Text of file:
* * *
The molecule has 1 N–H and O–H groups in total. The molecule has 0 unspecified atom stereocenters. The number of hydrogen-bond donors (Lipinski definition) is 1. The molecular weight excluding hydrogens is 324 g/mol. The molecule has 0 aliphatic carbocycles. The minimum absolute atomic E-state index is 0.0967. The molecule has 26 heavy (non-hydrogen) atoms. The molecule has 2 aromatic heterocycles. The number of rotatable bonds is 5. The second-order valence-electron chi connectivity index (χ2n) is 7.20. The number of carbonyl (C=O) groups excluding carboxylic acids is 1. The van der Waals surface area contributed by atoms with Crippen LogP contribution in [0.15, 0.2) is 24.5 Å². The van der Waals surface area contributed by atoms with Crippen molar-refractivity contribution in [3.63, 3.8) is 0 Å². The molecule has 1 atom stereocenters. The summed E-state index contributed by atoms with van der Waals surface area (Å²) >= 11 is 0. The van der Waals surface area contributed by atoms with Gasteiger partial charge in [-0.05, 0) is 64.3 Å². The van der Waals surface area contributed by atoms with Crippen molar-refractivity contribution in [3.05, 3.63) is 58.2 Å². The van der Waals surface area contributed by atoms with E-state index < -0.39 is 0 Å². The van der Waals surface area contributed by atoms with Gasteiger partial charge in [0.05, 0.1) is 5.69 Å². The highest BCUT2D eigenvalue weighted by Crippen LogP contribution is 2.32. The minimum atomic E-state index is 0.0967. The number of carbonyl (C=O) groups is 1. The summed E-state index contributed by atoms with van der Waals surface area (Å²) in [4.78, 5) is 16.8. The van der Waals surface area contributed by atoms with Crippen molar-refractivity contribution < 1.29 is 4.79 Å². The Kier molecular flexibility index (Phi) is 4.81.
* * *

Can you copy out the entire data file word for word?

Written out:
The molecule has 1 N–H and O–H groups in total. The molecule has 0 unspecified atom stereocenters. The number of hydrogen-bond donors (Lipinski definition) is 1. The molecular weight excluding hydrogens is 324 g/mol. The molecule has 0 aliphatic carbocycles. The minimum absolute atomic E-state index is 0.0967. The molecule has 26 heavy (non-hydrogen) atoms. The molecule has 2 aromatic heterocycles. The number of rotatable bonds is 5. The second-order valence-electron chi connectivity index (χ2n) is 7.20. The number of carbonyl (C=O) groups excluding carboxylic acids is 1. The van der Waals surface area contributed by atoms with Crippen LogP contribution in [0.15, 0.2) is 24.5 Å². The van der Waals surface area contributed by atoms with Crippen molar-refractivity contribution in [3.63, 3.8) is 0 Å². The molecule has 1 atom stereocenters. The summed E-state index contributed by atoms with van der Waals surface area (Å²) >= 11 is 0. The van der Waals surface area contributed by atoms with Gasteiger partial charge in [-0.05, 0) is 64.3 Å². The van der Waals surface area contributed by atoms with Crippen molar-refractivity contribution in [3.05, 3.63) is 58.2 Å². The van der Waals surface area contributed by atoms with E-state index < -0.39 is 0 Å². The van der Waals surface area contributed by atoms with Gasteiger partial charge in [0.05, 0.1) is 5.69 Å². The highest BCUT2D eigenvalue weighted by Crippen LogP contribution is 2.32. The minimum atomic E-state index is 0.0967. The number of carbonyl (C=O) groups is 1. The summed E-state index contributed by atoms with van der Waals surface area (Å²) in [4.78, 5) is 16.8. The van der Waals surface area contributed by atoms with Crippen molar-refractivity contribution < 1.29 is 4.79 Å². The Kier molecular flexibility index (Phi) is 4.81.